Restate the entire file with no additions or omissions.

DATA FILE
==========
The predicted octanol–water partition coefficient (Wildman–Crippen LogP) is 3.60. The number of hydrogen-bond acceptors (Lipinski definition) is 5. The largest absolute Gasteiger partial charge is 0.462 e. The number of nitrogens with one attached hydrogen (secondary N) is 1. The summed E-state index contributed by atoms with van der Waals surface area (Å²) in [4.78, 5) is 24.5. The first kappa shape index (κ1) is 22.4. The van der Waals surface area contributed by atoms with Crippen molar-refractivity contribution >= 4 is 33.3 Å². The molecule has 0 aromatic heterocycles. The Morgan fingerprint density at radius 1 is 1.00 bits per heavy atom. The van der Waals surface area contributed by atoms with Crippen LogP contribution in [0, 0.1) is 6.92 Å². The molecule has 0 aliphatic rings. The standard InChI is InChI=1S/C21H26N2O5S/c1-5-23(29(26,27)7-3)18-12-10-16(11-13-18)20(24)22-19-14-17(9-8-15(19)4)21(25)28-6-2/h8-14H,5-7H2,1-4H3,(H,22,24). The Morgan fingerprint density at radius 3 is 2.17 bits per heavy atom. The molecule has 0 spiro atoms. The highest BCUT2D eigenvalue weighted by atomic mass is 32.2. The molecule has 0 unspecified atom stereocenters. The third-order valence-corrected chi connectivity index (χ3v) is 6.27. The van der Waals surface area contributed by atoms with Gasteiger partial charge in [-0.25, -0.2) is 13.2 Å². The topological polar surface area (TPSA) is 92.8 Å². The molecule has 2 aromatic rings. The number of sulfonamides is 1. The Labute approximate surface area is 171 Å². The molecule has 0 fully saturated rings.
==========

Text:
The predicted octanol–water partition coefficient (Wildman–Crippen LogP) is 3.60. The number of hydrogen-bond acceptors (Lipinski definition) is 5. The largest absolute Gasteiger partial charge is 0.462 e. The number of nitrogens with one attached hydrogen (secondary N) is 1. The summed E-state index contributed by atoms with van der Waals surface area (Å²) in [4.78, 5) is 24.5. The first kappa shape index (κ1) is 22.4. The van der Waals surface area contributed by atoms with Crippen molar-refractivity contribution >= 4 is 33.3 Å². The molecule has 0 aromatic heterocycles. The Morgan fingerprint density at radius 1 is 1.00 bits per heavy atom. The van der Waals surface area contributed by atoms with Crippen LogP contribution in [0, 0.1) is 6.92 Å². The molecule has 0 aliphatic rings. The standard InChI is InChI=1S/C21H26N2O5S/c1-5-23(29(26,27)7-3)18-12-10-16(11-13-18)20(24)22-19-14-17(9-8-15(19)4)21(25)28-6-2/h8-14H,5-7H2,1-4H3,(H,22,24). The Morgan fingerprint density at radius 3 is 2.17 bits per heavy atom. The molecule has 0 spiro atoms. The highest BCUT2D eigenvalue weighted by atomic mass is 32.2. The molecule has 0 unspecified atom stereocenters. The third-order valence-corrected chi connectivity index (χ3v) is 6.27. The van der Waals surface area contributed by atoms with Gasteiger partial charge in [-0.25, -0.2) is 13.2 Å². The topological polar surface area (TPSA) is 92.8 Å². The molecule has 2 aromatic rings. The number of sulfonamides is 1. The Labute approximate surface area is 171 Å². The molecule has 0 fully saturated rings.